The server is within an infrastructure stamp that includes storage and network components. Each large instance belongs to a tenant and prevents communication between tenants at the infrastructure stamp level using a virtual network, even when a customer has multiple tenants. The HLI accesses storage via dedicated virtual machines which have storage volumes assigned to them. A storage volume can only be assigned to one VM, and that VM is assigned to a single tenant.
To be clear, "your" server isn't a box sitting in the corner of a data centER with a post-it note on top with the words "Bob's server" – assuming your name is Bob. An HLI infrastructure stamp can host multiple tenants, and those tenants are isolated using the aforementioned network and storage mechanisms.
To go down the HLI path, you will need at least a Microsoft Premier support contract, and if the HLI has 384 or more CPU cores, you will also have to sign up for Azure Rapid Response. Azure Rapid Response is a bit like a personalized concierge service where you are assigned a support team familiar with your environment. They can respond faster, 15 minutes or less, for critical issues and generally can provide better and more timely support.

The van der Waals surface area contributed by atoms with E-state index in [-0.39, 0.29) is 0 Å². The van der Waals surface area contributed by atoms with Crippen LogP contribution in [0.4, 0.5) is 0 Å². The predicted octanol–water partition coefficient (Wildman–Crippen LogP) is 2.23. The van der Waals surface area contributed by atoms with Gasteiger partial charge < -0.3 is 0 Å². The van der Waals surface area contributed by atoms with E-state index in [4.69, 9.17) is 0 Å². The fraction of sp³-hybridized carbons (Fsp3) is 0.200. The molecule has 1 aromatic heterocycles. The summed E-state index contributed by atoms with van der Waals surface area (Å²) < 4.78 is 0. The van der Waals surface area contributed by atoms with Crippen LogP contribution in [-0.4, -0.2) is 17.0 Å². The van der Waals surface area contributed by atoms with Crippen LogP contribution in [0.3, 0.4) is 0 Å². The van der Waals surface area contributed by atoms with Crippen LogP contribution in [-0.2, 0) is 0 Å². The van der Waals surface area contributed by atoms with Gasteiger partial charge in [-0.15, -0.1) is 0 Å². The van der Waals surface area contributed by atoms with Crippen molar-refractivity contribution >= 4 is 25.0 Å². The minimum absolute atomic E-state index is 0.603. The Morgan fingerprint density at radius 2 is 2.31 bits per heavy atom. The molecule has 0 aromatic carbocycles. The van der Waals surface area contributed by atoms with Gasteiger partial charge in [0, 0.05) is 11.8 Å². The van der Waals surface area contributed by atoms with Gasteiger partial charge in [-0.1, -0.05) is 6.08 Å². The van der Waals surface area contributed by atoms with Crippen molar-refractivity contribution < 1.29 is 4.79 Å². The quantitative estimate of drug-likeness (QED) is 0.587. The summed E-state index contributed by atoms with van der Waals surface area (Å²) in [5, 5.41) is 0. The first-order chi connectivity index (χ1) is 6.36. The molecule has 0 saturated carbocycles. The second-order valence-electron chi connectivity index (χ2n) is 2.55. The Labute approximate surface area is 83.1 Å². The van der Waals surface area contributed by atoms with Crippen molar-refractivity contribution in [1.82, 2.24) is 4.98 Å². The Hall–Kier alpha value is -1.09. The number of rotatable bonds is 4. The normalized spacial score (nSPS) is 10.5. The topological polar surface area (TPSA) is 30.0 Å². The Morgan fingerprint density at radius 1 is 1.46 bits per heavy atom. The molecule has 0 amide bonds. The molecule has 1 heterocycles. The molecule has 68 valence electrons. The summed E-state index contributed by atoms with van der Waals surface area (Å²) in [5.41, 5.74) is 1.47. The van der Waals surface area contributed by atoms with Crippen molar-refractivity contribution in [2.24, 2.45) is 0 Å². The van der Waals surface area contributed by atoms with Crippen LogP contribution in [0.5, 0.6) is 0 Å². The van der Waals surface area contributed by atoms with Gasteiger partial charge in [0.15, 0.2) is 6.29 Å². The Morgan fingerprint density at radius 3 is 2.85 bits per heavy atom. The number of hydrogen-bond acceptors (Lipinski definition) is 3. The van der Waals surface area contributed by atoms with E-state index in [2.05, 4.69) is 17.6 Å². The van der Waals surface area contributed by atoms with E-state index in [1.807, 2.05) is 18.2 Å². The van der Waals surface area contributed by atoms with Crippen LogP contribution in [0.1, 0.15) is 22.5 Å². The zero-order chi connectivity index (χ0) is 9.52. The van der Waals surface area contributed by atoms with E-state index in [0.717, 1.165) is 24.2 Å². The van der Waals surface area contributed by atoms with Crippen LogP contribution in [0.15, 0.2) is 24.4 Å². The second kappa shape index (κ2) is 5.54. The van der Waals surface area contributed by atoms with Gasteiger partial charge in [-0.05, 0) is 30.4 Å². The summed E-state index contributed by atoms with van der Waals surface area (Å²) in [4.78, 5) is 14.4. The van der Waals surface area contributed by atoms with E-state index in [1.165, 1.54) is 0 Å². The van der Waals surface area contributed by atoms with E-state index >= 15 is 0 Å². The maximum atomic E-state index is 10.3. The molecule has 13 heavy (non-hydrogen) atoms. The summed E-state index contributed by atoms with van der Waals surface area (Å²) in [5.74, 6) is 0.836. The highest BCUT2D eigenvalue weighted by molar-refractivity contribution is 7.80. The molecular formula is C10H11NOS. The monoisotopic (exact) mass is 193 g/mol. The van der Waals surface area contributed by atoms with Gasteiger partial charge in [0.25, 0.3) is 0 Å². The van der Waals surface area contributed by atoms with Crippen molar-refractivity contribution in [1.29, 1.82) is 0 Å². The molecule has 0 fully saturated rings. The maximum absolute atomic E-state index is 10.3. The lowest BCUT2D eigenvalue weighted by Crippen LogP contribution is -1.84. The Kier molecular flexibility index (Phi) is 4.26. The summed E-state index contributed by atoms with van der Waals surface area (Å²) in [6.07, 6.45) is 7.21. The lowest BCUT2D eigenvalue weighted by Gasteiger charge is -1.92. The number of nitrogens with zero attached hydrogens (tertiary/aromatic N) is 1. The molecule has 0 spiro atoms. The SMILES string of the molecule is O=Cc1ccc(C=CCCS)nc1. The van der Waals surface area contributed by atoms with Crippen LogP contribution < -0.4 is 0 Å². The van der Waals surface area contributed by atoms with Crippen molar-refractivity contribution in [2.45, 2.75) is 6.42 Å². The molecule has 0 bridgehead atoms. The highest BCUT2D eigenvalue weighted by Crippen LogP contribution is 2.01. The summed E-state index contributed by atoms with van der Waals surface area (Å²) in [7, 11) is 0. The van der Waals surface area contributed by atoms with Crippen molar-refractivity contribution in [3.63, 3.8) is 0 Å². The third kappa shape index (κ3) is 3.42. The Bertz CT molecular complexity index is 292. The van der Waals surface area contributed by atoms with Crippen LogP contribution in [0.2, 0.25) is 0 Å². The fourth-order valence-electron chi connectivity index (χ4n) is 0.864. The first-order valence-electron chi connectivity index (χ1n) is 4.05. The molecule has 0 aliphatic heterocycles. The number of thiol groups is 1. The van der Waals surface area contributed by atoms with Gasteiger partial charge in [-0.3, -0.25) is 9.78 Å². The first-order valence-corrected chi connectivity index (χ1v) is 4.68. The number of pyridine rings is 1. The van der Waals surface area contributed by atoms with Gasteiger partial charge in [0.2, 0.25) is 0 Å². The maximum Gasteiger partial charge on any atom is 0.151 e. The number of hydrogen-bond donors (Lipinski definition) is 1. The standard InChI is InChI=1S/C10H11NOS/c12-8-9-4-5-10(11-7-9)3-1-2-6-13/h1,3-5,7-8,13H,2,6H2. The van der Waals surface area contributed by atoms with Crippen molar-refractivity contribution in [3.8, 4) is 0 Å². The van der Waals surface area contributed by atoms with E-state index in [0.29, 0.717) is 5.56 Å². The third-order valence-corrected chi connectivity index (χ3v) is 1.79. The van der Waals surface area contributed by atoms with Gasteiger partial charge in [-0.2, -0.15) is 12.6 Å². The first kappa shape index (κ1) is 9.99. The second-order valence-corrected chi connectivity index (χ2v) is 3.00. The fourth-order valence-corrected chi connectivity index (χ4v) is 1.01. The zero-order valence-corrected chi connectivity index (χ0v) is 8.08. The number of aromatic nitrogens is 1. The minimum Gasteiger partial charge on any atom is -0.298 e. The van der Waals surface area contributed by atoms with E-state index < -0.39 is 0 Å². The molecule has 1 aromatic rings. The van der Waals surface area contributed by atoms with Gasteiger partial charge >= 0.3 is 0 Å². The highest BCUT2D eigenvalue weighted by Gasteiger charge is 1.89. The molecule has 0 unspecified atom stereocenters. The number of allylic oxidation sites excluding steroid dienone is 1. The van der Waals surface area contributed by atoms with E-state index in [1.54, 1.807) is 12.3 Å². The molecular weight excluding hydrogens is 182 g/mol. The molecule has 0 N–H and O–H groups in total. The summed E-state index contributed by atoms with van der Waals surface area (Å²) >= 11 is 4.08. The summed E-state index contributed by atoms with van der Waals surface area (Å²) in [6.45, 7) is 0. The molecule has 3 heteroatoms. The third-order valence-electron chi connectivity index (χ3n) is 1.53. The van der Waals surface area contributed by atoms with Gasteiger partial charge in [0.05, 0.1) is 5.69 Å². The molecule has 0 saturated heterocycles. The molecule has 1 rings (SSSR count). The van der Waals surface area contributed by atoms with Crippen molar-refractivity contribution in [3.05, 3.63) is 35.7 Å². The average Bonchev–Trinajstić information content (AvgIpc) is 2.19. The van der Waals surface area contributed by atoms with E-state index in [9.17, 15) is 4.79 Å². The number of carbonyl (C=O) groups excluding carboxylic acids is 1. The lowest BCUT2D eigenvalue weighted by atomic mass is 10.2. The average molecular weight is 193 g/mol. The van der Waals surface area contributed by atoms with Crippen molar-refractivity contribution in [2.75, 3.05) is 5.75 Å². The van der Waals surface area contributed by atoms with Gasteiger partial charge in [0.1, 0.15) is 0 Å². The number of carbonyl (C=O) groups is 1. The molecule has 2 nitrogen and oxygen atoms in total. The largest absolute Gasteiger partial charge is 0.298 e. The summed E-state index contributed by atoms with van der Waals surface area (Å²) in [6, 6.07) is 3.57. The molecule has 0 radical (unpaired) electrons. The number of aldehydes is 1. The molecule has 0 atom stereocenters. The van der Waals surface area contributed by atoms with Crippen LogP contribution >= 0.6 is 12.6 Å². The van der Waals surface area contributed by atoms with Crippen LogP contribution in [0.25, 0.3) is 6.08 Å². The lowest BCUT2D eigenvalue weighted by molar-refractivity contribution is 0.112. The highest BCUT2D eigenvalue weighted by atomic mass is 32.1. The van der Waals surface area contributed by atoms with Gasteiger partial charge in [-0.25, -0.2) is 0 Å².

Hallam is a software architect with over 20 years experience across a wide range of industries. He began his software career as a Delphi/Interbase disciple but changed his allegiance to Microsoft with its deep and broad ecosystem. While Hallam has designed and crafted custom software utilizing web, mobile and desktop technologies, good quality reliable data is the key to a successful solution. The challenge of quickly turning data into useful information for digestion by humans and machines has led Hallam to specialize in database design and process automation. Showing customers how leverage new technology to change and improve their business processes is one of the key drivers keeping Hallam coming back to the keyboard.